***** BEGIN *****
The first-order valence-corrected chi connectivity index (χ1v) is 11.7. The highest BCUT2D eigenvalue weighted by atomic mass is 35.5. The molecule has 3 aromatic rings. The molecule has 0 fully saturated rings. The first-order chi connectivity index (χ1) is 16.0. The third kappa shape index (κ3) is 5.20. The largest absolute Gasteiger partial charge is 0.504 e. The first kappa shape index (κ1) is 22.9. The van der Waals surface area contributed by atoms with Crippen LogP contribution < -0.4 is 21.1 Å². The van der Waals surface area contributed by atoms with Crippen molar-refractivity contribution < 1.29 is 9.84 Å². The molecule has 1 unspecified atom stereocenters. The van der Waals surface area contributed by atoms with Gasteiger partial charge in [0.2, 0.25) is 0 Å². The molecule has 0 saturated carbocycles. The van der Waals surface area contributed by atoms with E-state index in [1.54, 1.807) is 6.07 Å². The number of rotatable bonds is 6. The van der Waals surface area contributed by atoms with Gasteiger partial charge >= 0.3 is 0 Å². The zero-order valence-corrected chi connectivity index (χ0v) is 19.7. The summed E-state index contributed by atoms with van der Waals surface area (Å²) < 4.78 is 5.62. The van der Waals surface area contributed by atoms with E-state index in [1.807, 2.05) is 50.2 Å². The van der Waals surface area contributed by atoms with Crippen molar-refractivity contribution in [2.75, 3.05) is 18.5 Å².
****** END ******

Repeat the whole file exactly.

The first-order valence-corrected chi connectivity index (χ1v) is 11.7. The highest BCUT2D eigenvalue weighted by atomic mass is 35.5. The molecule has 3 aromatic rings. The molecule has 0 fully saturated rings. The first-order chi connectivity index (χ1) is 16.0. The third kappa shape index (κ3) is 5.20. The largest absolute Gasteiger partial charge is 0.504 e. The first kappa shape index (κ1) is 22.9. The van der Waals surface area contributed by atoms with Crippen LogP contribution < -0.4 is 21.1 Å². The van der Waals surface area contributed by atoms with Crippen molar-refractivity contribution < 1.29 is 9.84 Å². The molecule has 1 unspecified atom stereocenters. The van der Waals surface area contributed by atoms with Gasteiger partial charge in [0.2, 0.25) is 0 Å². The molecule has 0 saturated carbocycles. The van der Waals surface area contributed by atoms with E-state index in [1.54, 1.807) is 6.07 Å². The number of rotatable bonds is 6. The van der Waals surface area contributed by atoms with Gasteiger partial charge >= 0.3 is 0 Å². The zero-order valence-corrected chi connectivity index (χ0v) is 19.7. The summed E-state index contributed by atoms with van der Waals surface area (Å²) < 4.78 is 5.62. The van der Waals surface area contributed by atoms with E-state index in [1.807, 2.05) is 50.2 Å². The van der Waals surface area contributed by atoms with Crippen molar-refractivity contribution in [2.75, 3.05) is 18.5 Å².